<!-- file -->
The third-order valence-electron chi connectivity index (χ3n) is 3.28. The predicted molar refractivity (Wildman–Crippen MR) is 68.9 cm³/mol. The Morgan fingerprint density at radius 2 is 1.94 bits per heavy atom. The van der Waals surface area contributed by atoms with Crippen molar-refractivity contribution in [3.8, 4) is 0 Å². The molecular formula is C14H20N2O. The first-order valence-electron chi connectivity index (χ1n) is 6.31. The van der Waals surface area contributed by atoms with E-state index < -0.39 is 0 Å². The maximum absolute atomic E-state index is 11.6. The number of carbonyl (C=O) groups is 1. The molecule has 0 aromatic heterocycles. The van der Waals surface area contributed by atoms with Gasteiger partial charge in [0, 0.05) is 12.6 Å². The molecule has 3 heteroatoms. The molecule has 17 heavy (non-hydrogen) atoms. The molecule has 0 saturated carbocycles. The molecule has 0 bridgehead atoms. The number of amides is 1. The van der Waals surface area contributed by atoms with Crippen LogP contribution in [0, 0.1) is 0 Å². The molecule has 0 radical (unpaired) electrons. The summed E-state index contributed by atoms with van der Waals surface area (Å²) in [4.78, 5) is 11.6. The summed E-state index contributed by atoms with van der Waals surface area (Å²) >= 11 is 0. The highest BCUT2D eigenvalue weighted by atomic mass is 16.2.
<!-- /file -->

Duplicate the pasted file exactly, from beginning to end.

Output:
The third-order valence-electron chi connectivity index (χ3n) is 3.28. The predicted molar refractivity (Wildman–Crippen MR) is 68.9 cm³/mol. The Morgan fingerprint density at radius 2 is 1.94 bits per heavy atom. The van der Waals surface area contributed by atoms with Crippen molar-refractivity contribution in [3.8, 4) is 0 Å². The molecular formula is C14H20N2O. The first-order valence-electron chi connectivity index (χ1n) is 6.31. The van der Waals surface area contributed by atoms with E-state index < -0.39 is 0 Å². The maximum absolute atomic E-state index is 11.6. The number of carbonyl (C=O) groups is 1. The molecule has 0 aromatic heterocycles. The van der Waals surface area contributed by atoms with Gasteiger partial charge in [0, 0.05) is 12.6 Å². The molecule has 3 heteroatoms. The molecule has 17 heavy (non-hydrogen) atoms. The molecule has 0 saturated carbocycles. The molecule has 0 bridgehead atoms. The number of amides is 1. The van der Waals surface area contributed by atoms with Crippen LogP contribution in [0, 0.1) is 0 Å². The molecule has 0 radical (unpaired) electrons. The summed E-state index contributed by atoms with van der Waals surface area (Å²) in [4.78, 5) is 11.6. The summed E-state index contributed by atoms with van der Waals surface area (Å²) >= 11 is 0. The highest BCUT2D eigenvalue weighted by atomic mass is 16.2.